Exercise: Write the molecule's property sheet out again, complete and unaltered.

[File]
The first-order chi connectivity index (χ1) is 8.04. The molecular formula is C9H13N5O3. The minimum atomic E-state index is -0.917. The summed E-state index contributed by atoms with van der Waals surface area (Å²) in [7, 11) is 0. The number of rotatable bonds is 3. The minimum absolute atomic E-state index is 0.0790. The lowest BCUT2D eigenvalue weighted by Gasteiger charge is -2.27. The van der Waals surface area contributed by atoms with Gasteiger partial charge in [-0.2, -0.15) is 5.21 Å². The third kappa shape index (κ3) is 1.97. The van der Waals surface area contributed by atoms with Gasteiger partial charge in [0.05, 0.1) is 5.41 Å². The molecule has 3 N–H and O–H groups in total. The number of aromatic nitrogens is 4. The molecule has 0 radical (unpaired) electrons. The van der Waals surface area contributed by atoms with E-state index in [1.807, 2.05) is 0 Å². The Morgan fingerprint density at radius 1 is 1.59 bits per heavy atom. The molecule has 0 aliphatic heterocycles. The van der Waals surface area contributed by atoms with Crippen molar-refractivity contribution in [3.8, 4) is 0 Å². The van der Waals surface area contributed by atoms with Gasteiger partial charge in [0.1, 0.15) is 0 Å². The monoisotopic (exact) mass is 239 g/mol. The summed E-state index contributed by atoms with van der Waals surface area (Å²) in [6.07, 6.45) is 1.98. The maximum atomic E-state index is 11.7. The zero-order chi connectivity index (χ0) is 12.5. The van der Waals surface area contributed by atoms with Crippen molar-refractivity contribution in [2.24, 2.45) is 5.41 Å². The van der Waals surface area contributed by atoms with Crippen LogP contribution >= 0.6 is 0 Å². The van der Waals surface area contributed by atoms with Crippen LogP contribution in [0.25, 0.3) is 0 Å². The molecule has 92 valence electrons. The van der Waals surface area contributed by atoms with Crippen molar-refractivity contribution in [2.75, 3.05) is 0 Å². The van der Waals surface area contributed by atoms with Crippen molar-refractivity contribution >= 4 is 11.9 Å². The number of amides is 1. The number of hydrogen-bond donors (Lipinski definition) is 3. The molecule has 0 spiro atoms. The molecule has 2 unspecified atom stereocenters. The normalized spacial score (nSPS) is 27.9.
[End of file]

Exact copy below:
The first-order chi connectivity index (χ1) is 8.04. The molecular formula is C9H13N5O3. The minimum atomic E-state index is -0.917. The summed E-state index contributed by atoms with van der Waals surface area (Å²) in [7, 11) is 0. The number of rotatable bonds is 3. The minimum absolute atomic E-state index is 0.0790. The lowest BCUT2D eigenvalue weighted by Gasteiger charge is -2.27. The van der Waals surface area contributed by atoms with Gasteiger partial charge in [-0.2, -0.15) is 5.21 Å². The third kappa shape index (κ3) is 1.97. The van der Waals surface area contributed by atoms with Gasteiger partial charge in [0.05, 0.1) is 5.41 Å². The molecule has 3 N–H and O–H groups in total. The number of aromatic nitrogens is 4. The molecule has 0 radical (unpaired) electrons. The van der Waals surface area contributed by atoms with E-state index in [1.807, 2.05) is 0 Å². The Morgan fingerprint density at radius 1 is 1.59 bits per heavy atom. The molecule has 0 aliphatic heterocycles. The van der Waals surface area contributed by atoms with Crippen molar-refractivity contribution in [3.8, 4) is 0 Å². The van der Waals surface area contributed by atoms with Gasteiger partial charge in [0.1, 0.15) is 0 Å². The monoisotopic (exact) mass is 239 g/mol. The summed E-state index contributed by atoms with van der Waals surface area (Å²) in [6.07, 6.45) is 1.98. The maximum atomic E-state index is 11.7. The zero-order chi connectivity index (χ0) is 12.5. The van der Waals surface area contributed by atoms with Crippen molar-refractivity contribution in [2.24, 2.45) is 5.41 Å². The van der Waals surface area contributed by atoms with Crippen LogP contribution >= 0.6 is 0 Å². The van der Waals surface area contributed by atoms with Crippen LogP contribution in [0.25, 0.3) is 0 Å². The molecule has 92 valence electrons. The van der Waals surface area contributed by atoms with Crippen molar-refractivity contribution in [2.75, 3.05) is 0 Å². The van der Waals surface area contributed by atoms with Crippen molar-refractivity contribution >= 4 is 11.9 Å². The number of amides is 1. The number of hydrogen-bond donors (Lipinski definition) is 3. The molecule has 0 spiro atoms. The molecule has 2 unspecified atom stereocenters. The normalized spacial score (nSPS) is 27.9.